Blog Post

The 2014 Commercial Organics Waste Ban in Massachusetts has led to a 70% increase in the number of businesses and institutions receiving food scraps collection from haulers, Waste Today reports. As of 2018, 45 facilities now accept food scraps in Massachusetts and more than 2300 commercial customers utilize these services. Other cities and states that have enacted food waste disposal regulations, including Vermont and Portland, Oregon, are experiencing similar activity. The Massachusetts Department of Environmental Protection (MassDEP) commercial organics disposal ban helps support these opportunities to reduce and recover wasted food across the US EPA Food Recovery Hierarchy.

The growth of organics hauler services is complimented by infrastructure expansion throughout the state. For instance, there are an increasing number of anaerobic digestion facilities in Massachusetts. Although more organic material is currently going for composting, AD facilities are estimated to provide nearly four times the current capacity of traditional composting operations in the state. The anaerobic digestion process breaks down organic material to produce renewable electricity and other beneficial byproducts.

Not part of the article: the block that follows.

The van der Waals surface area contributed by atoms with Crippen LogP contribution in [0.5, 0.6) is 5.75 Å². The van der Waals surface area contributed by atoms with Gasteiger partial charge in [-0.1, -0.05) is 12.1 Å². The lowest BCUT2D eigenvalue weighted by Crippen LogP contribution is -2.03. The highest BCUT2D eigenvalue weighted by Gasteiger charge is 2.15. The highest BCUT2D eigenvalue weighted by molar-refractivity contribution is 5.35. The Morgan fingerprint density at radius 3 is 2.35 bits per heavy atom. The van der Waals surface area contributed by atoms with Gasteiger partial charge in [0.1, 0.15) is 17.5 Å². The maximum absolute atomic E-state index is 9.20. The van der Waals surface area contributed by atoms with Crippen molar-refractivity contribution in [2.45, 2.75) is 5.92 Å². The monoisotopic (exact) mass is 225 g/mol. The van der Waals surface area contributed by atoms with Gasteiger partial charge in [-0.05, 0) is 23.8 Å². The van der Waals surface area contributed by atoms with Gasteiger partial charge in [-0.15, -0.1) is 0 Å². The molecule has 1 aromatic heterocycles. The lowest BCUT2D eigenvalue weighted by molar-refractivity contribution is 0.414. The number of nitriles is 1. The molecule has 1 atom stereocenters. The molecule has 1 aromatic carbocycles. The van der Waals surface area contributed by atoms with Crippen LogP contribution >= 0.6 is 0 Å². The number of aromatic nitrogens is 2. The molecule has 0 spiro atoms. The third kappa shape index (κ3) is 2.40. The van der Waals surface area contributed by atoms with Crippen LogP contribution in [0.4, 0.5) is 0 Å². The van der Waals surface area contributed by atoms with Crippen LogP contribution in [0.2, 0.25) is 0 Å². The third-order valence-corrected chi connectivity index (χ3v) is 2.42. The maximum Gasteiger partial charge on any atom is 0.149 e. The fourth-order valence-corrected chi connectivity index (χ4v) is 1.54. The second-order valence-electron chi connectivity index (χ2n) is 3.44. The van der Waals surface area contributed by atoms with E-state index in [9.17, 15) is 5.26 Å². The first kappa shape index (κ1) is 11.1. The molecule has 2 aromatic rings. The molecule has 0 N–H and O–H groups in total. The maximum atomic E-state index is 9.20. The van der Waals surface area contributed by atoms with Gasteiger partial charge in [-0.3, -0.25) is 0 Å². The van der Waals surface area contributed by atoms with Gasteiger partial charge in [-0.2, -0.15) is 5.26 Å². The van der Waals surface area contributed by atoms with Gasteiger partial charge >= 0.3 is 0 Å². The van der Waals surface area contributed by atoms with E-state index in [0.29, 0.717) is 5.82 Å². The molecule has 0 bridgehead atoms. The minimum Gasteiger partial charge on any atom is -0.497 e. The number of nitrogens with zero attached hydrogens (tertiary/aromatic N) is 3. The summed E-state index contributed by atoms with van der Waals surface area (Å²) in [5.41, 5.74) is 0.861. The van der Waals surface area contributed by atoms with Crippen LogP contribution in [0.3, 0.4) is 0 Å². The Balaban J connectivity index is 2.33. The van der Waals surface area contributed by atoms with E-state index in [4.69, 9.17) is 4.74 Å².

In addition to collecting data on wasted food processing capacity, the MassDEP released a study in 2016 that showcases the economic benefits of the organics ban. These include 900 new jobs and $175 million in economy activity, with more growth projected for the future. Read our recent blog to learn more about the increasing number of commercial customers contracting for organics hauling services.

RecyclingWorks in Massachusetts assists businesses and institutions with food waste diversion, recycling, and waste prevention. The Find-a-Recycler tool allows users to search for nearby organics haulers. RecyclingWorks also offers information about Massachusetts waste bans, including the organics waste disposal ban. To speak to a food waste diversion expert, call our hotline (888) 254-5525 or email us at